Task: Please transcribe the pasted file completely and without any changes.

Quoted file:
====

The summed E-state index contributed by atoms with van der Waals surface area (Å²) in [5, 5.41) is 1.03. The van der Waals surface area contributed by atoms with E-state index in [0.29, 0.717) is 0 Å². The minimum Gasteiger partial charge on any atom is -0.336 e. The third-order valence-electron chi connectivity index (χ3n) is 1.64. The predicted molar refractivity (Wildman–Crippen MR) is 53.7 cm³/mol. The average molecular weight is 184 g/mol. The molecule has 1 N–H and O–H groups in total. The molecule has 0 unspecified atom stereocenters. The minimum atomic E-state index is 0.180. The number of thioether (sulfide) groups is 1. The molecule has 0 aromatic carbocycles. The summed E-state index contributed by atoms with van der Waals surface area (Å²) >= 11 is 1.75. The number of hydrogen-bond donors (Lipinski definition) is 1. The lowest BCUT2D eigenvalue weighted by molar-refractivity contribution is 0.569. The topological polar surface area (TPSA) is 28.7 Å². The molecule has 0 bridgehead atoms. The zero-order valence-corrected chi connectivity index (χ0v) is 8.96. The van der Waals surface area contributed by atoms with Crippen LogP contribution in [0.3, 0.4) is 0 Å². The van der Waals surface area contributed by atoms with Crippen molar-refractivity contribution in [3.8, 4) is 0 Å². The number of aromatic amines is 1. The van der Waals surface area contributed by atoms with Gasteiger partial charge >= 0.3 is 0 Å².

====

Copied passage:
The summed E-state index contributed by atoms with van der Waals surface area (Å²) in [5, 5.41) is 1.03. The van der Waals surface area contributed by atoms with E-state index in [0.29, 0.717) is 0 Å². The minimum Gasteiger partial charge on any atom is -0.336 e. The third-order valence-electron chi connectivity index (χ3n) is 1.64. The predicted molar refractivity (Wildman–Crippen MR) is 53.7 cm³/mol. The average molecular weight is 184 g/mol. The molecule has 1 N–H and O–H groups in total. The molecule has 0 unspecified atom stereocenters. The minimum atomic E-state index is 0.180. The number of thioether (sulfide) groups is 1. The molecule has 0 aromatic carbocycles. The summed E-state index contributed by atoms with van der Waals surface area (Å²) >= 11 is 1.75. The number of hydrogen-bond donors (Lipinski definition) is 1. The lowest BCUT2D eigenvalue weighted by molar-refractivity contribution is 0.569. The topological polar surface area (TPSA) is 28.7 Å². The molecule has 0 bridgehead atoms. The zero-order valence-corrected chi connectivity index (χ0v) is 8.96. The van der Waals surface area contributed by atoms with Crippen LogP contribution in [0.3, 0.4) is 0 Å². The van der Waals surface area contributed by atoms with Crippen molar-refractivity contribution in [3.8, 4) is 0 Å². The number of aromatic amines is 1. The van der Waals surface area contributed by atoms with Gasteiger partial charge >= 0.3 is 0 Å².